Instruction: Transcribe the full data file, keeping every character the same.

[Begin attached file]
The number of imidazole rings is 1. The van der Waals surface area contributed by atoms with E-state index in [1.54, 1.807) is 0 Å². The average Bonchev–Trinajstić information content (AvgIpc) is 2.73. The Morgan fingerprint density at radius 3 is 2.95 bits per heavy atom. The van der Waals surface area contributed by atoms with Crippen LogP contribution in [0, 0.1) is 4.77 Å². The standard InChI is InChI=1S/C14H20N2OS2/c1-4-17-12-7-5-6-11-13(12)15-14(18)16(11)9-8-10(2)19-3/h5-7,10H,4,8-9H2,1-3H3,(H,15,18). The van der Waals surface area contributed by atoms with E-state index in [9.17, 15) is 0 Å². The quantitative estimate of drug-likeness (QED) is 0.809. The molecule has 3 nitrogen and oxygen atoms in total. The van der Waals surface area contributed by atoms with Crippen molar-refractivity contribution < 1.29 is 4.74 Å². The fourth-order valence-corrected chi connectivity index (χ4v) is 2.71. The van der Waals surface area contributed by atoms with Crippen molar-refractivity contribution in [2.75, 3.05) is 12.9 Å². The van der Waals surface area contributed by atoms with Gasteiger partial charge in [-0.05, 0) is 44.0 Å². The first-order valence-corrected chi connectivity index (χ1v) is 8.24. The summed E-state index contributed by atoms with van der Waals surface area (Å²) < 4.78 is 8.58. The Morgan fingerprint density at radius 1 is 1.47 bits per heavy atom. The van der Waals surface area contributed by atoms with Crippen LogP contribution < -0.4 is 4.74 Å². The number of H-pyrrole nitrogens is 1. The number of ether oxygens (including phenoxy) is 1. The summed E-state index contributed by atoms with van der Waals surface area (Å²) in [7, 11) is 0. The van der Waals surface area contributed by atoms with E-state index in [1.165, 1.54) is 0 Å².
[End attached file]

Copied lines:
The number of imidazole rings is 1. The van der Waals surface area contributed by atoms with E-state index in [1.54, 1.807) is 0 Å². The average Bonchev–Trinajstić information content (AvgIpc) is 2.73. The Morgan fingerprint density at radius 3 is 2.95 bits per heavy atom. The van der Waals surface area contributed by atoms with Crippen LogP contribution in [0, 0.1) is 4.77 Å². The standard InChI is InChI=1S/C14H20N2OS2/c1-4-17-12-7-5-6-11-13(12)15-14(18)16(11)9-8-10(2)19-3/h5-7,10H,4,8-9H2,1-3H3,(H,15,18). The van der Waals surface area contributed by atoms with E-state index in [9.17, 15) is 0 Å². The quantitative estimate of drug-likeness (QED) is 0.809. The molecule has 3 nitrogen and oxygen atoms in total. The van der Waals surface area contributed by atoms with Crippen molar-refractivity contribution < 1.29 is 4.74 Å². The fourth-order valence-corrected chi connectivity index (χ4v) is 2.71. The van der Waals surface area contributed by atoms with Crippen molar-refractivity contribution in [2.75, 3.05) is 12.9 Å². The van der Waals surface area contributed by atoms with Gasteiger partial charge in [-0.05, 0) is 44.0 Å². The first-order valence-corrected chi connectivity index (χ1v) is 8.24. The summed E-state index contributed by atoms with van der Waals surface area (Å²) < 4.78 is 8.58. The Morgan fingerprint density at radius 1 is 1.47 bits per heavy atom. The van der Waals surface area contributed by atoms with Crippen LogP contribution < -0.4 is 4.74 Å². The number of H-pyrrole nitrogens is 1. The number of ether oxygens (including phenoxy) is 1. The summed E-state index contributed by atoms with van der Waals surface area (Å²) in [7, 11) is 0. The van der Waals surface area contributed by atoms with E-state index in [1.165, 1.54) is 0 Å².